The talented Bennett fuels her fiction with secrets—first in her lauded debut, The Mothers (2016), and now in the assured and magnetic story of the Vignes sisters, light-skinned women parked on opposite sides of the color line. Desiree, the “fidgety twin,” and Stella, “a smart, careful girl,” make their break from stultifying rural Mallard, Louisiana, becoming 16-year-old runaways in 1954 New Orleans. The novel opens 14 years later as Desiree, fleeing a violent marriage in D.C., returns home with a different relative: her 8-year-old daughter, Jude. The gossips are agog: “In Mallard, nobody married dark....Marrying a dark man and dragging his blueblack child all over town was one step too far.” Desiree's decision seals Jude’s misery in this “colorstruck” place and propels a new generation of flight: Jude escapes on a track scholarship to UCLA. Tending bar as a side job in Beverly Hills, she catches a glimpse of her mother’s doppelgänger. Stella, ensconced in white society, is shedding her fur coat. Jude, so black that strangers routinely stare, is unrecognizable to her aunt. All this is expertly paced, unfurling before the book is half finished; a reader can guess what is coming. Bennett is deeply engaged in the unknowability of other people and the scourge of colorism. The scene in which Stella adopts her white persona is a tour de force of doubling and confusion. It calls up Toni Morrison’s The Bluest Eye, the book's 50-year-old antecedent. Bennett's novel plays with its characters' nagging feelings of being incomplete—for the twins without each other; for Jude’s boyfriend, Reese, who is trans and seeks surgery; for their friend Barry, who performs in drag as Bianca. Bennett keeps all these plot threads thrumming and her social commentary crisp. In the second half, Jude spars with her cousin Kennedy, Stella's daughter, a spoiled actress.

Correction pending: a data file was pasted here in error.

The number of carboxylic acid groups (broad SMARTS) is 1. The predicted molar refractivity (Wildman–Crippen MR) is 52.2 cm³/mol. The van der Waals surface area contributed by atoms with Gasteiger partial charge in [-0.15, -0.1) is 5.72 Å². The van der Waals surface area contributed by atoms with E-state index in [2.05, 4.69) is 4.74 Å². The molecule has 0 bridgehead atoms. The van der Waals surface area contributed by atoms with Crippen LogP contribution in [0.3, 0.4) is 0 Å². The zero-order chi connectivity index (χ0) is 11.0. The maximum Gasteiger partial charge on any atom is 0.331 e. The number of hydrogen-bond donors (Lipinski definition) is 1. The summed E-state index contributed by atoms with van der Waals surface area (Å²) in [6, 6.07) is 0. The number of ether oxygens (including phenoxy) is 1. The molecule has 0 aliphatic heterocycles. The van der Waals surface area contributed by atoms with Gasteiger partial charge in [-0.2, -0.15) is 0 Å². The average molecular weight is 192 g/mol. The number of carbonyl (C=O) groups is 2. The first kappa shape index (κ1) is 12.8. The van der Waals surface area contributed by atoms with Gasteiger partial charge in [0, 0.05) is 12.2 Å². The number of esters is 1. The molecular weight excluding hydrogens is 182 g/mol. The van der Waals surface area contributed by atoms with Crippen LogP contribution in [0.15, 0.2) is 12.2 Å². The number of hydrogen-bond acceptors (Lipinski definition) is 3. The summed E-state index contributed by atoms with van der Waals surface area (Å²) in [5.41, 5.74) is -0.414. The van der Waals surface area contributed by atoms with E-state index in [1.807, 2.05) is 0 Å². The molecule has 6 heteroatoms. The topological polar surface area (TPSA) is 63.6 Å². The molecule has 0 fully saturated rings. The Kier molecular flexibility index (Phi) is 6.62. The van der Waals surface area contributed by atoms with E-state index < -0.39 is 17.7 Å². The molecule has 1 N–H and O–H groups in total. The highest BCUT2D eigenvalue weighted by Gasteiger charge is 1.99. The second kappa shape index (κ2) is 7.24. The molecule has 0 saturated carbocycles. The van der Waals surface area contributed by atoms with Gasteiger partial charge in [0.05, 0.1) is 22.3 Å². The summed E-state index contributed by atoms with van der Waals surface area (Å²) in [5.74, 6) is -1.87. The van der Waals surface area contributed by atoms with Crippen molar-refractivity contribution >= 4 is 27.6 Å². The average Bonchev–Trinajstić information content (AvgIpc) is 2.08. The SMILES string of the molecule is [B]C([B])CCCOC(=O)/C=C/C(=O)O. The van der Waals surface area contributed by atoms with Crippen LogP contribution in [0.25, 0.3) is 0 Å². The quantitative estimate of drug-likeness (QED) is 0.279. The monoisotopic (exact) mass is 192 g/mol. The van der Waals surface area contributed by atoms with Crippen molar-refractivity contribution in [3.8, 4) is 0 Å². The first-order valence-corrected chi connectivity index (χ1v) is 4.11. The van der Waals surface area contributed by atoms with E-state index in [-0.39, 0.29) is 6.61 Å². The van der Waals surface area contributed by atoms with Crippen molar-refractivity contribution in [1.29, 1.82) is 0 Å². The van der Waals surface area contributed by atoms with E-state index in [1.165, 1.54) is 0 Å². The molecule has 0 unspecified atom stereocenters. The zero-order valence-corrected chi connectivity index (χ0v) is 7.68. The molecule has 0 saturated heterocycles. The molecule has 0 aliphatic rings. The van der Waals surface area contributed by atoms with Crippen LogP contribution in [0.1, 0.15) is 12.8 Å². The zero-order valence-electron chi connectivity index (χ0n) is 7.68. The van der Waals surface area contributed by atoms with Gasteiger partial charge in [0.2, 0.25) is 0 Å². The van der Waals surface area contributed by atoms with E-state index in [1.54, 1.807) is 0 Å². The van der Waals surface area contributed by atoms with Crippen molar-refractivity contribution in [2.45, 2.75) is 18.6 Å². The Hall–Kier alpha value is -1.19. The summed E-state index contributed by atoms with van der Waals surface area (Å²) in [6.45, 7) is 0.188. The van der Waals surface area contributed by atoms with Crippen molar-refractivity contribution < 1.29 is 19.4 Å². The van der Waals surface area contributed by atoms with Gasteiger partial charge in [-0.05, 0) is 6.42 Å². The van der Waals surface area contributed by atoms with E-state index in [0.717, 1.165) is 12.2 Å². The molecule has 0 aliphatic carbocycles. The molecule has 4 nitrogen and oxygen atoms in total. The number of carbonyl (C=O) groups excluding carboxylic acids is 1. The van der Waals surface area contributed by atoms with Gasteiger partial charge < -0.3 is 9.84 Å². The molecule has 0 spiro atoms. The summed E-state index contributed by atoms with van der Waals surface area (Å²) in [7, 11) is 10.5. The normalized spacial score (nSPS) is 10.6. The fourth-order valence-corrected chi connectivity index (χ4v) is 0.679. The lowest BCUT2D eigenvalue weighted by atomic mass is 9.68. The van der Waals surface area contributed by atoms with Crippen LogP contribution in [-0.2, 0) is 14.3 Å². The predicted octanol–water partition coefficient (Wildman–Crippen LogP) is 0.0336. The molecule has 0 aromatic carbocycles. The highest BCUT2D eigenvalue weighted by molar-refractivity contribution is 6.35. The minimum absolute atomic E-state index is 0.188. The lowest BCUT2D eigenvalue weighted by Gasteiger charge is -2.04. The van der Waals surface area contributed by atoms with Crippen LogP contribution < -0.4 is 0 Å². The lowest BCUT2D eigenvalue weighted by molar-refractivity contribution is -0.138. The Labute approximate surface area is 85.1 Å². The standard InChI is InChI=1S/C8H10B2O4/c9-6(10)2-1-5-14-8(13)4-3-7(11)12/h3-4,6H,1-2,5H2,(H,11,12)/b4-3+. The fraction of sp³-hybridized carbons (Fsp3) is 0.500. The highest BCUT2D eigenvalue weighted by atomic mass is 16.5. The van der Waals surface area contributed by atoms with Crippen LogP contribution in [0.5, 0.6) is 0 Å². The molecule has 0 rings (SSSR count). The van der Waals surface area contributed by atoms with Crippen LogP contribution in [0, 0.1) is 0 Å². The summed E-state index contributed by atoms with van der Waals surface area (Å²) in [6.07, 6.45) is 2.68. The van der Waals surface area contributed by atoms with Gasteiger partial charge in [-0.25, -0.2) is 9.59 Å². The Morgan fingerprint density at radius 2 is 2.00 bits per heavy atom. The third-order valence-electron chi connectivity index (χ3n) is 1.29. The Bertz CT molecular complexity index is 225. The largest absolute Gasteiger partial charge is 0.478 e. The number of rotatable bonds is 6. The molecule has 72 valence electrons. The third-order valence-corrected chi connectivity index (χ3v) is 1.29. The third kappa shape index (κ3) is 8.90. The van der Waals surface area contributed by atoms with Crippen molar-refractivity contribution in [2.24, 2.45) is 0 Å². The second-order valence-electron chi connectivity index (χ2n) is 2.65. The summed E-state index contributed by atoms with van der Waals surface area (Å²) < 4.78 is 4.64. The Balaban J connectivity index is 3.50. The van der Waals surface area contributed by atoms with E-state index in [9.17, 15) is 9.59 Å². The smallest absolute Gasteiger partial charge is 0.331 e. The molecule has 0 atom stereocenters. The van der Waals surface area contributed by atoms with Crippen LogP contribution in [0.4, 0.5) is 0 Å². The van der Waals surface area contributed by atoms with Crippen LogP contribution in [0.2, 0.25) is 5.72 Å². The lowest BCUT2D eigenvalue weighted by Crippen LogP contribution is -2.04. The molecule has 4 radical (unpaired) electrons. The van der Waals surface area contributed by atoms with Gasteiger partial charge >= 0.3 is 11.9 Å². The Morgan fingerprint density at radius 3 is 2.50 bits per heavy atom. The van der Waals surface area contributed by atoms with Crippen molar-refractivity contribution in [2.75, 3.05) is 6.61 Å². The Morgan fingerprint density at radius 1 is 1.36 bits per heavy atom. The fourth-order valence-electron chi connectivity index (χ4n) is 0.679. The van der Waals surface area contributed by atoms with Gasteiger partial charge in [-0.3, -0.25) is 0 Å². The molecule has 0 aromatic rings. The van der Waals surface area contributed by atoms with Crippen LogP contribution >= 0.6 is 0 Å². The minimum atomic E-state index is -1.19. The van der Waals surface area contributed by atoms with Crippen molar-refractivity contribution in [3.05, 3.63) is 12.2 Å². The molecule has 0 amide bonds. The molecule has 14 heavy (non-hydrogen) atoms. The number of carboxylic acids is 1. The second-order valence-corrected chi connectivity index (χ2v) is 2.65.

Kin “[find] each other’s lives inscrutable” in this rich, sharp story about the way identity is formed.

Pub Date: June 2, 2020

ISBN: 978-0-525-53629-1

Page Count: 352

Publisher: Riverhead

Review Posted Online: March 15, 2020

Kirkus Reviews Issue: April 1, 2020

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A strict report, worthy of sympathy.


A violent surfacing of adolescence (which has little in common with Tarkington's earlier, broadly comic, Seventeen) has a compulsive impact.

"Nobody big except me" is the dream world of Holden Caulfield and his first person story is down to the basic, drab English of the pre-collegiate. For Holden is now being bounced from fancy prep, and, after a vicious evening with hall- and roommates, heads for New York to try to keep his latest failure from his parents. He tries to have a wild evening (all he does is pay the check), is terrorized by the hotel elevator man and his on-call whore, has a date with a girl he likes—and hates, sees his 10 year old sister, Phoebe. He also visits a sympathetic English teacher after trying on a drunken session, and when he keeps his date with Phoebe, who turns up with her suitcase to join him on his flight, he heads home to a hospital siege. This is tender and true, and impossible, in its picture of the old hells of young boys, the lonesomeness and tentative attempts to be mature and secure, the awful block between youth and being grown-up, the fright and sickness that humans and their behavior cause the challenging, the dramatization of the big bang. It is a sorry little worm's view of the off-beat of adult pressure, of contemporary strictures and conformity, of sentiment….

A strict report, worthy of sympathy.

Pub Date: June 15, 1951

ISBN: 0316769177

Page Count: -

Publisher: Little, Brown

Review Posted Online: Nov. 2, 2011

Kirkus Reviews Issue: June 15, 1951